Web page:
Muse Polyhymnia universal player
We walked into Elite's dark demo room at last year's Consumer Electronics Show and Markwell stepped aside with a flourish, gesturing toward a quasi–industrial-looking, powder-coated box: the Polyhymnia universal disc player, from Halverson's Muse Electronics.
"Ta-daa!" Yes, he said it.
I must not have looked impressed. "Oh, I forgot," he said. "It's only fancy on the inside." And—as he quickly demonstrated—in performance.
Markwell cued up an SACD and pressed Play. It was like that hackneyed scene when the prim librarian takes off her glasses, shakes out her coiled hair, and stares into the camera. She is drop-dead gorgeous, after all.
Hubba, as they say, hubba.
Love passed, the muse appeared
Polyhymnia is the Greek muse of sacred song and lyric poetry, and the inventor of the lyre and harmony. Her name literally means "(singing) many songs," so it's an appropriate name for a universal disc player. The Muse Polyhymnia (as opposed to the muse Polyhymnia) is one of Muse's Modular Audio-Video Platform (MAP) components, which means that its four bays allow the end-user to add the features he or she might require. The Polyhymnia sings "Red Book" CDs, DVDs -Audio and -Video, SACDs, and MP3-encoded discs in two channels, with multichannel playback available as a separate $750 module.
My review sample, which Scot Markwell called "standard" in that it included the Ultra Performance analog output module and RCA and XLR stereo outputs, also included the optional multichannel output module (RCA), and an A/V output module (S/PDIF, S-video, composite video, component video). The fourth bay was empty, although a variety of choices, including an attenuator module, can be included. Price of the standard stereo model: $6400.
I said that the Polyhymnia's glamour resides within, but that's not to say it doesn't have its own kind of lab-gear butchness. A powder-coated case may not be as sexy as an anodized one, but the Polyhymnia is built like a brick and screams dependability. Think subdued Harley-Davidson: no chrome, lots of grunt.
The Polyhymnia is the sixth generation of Kevin Halverson's take on DVD. In fact, when Classic Records decided to take advantage of DVD's 24-bit/96kHz spec back in the format's infancy, it was Halverson who brought the news to Stereophile in Santa Fe: "Don't you get it? For the first time, audiophiles can actually own studio-quality masters!"
DSD and PCM are both handled by native conversion, using a passive reconstruction filter (a high-order Bessel topology) and, Halverson says, "a highly differential instrumentation-amplifier signal path. We find that this topology has the advantage of reduced spectral contamination and a low and spectrally flat noise floor."
The Polyhymnia's front panel looks almost bare. There's an IR window, two rows of three control buttons each, a disc tray, and a small illuminated display. Although a video display isn't required for day-to-day use, some functions are a lot easier to access if one is present—and a display is essential for setup.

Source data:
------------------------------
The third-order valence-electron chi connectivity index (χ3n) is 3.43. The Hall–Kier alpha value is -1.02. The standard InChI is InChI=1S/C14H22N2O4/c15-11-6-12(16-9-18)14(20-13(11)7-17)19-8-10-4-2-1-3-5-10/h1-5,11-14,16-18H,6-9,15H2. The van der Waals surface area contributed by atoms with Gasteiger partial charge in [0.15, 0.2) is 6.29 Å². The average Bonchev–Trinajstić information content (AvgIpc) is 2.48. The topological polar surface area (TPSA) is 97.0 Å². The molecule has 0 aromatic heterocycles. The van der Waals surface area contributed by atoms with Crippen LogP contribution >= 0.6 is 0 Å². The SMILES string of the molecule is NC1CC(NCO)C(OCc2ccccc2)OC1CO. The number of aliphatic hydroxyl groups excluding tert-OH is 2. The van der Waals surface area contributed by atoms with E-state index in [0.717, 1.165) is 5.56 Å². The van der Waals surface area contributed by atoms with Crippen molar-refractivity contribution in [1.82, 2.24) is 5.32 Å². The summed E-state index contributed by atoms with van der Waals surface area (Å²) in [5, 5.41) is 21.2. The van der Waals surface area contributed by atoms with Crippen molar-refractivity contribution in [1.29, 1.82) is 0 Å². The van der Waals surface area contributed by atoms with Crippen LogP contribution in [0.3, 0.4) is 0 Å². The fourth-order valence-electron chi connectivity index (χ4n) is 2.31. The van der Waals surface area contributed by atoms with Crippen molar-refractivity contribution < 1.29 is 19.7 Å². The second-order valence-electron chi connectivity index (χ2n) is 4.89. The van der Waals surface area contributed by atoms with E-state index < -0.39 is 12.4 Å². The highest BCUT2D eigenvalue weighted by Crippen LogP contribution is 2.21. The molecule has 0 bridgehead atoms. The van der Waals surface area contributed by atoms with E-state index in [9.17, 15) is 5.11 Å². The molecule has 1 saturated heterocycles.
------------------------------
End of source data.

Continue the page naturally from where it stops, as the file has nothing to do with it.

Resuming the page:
The Polyhymnia is accompanied by the largest, heaviest, most solidly constructed remote control I've ever encountered. It weighs about as much as a red-clay brick and seems as durable—an important consideration, as users will be overwhelmed almost daily by the urge to hurl it against something solid.
Why? Because the Remote-2 has 64 buttons, all exactly the same size, many of them labeled cryptically in light gray letters on a slightly lighter gray background. I also found the buttons fiddly—or maybe it's the IR window. All I know is that the Polyhymnia ignored an awful lot of my commands. (Markwell tells me a much simpler remote for the Polyhymnia, called the Remote-1, which is easier to navigate, is now available as a $375 option. Seeing is believing.)
One additional note: The owner's manual states that "The Polyhymnia should never be connected to a mains source (power outlet) other than the normal domestic service. After market 'power conditioners' of the active variety (regeneration devices) can damage your Polyhymnia and should never be used." Now you know.
Fool, said my muse to me
Before setting up the Muse Polyhymnia, eat a substantial breakfast, preferably accompanied by enough caffeine to wake you thoroughly without giving you the jitters—those remote buttons are small and require a firm and accurate touch. Hook up your video display and be prepared for a trial by menu. You'll need to tell the Polyhymnia how to handle digital audio output (including Dolby Digital, DTS, linear PCM, MPEG, and video). If you're integrating the player into an A/V system, you'll need to establish the aspect ratio and assign S-video or component pathways. There are submenus for DVD playback mode (DVD-V or DVD-A) and DSD playback (two-channel, multichannel, or CD layer). There's a DTS downmix submenu, as well as an option to constrain the dynamic range of your discs (some people actually want this, believe it or not). There's more, but you get the idea.
Of course, one reason you have so many options is that the Polyhymnia can do so many things. I just set it up to play two-channel CD, SACD, and DVD-A. Then the video display went bye-bye. It turned out to be true that you don't need a display to play discs—unless you change your mind about whether you're listening to DVD-A only. If you want to hear the soundtrack on an occasional DVD-V, you'll need to fetch the monitor again and leave it there so you can switch the Polyhymnia back to DVD-A afterwards.
Livelier liquor than the muse
The Polyhymnia's On/Off switch is on its rear panel. For daily use, the player is left on; it lapses into Standby mode after about an hour of inactivity. And you might as well leave it on, because it sounds better after it's been on for a few hours. I offer no explanation for this, but I observed it every time I shifted the Polyhymnia from one system to another.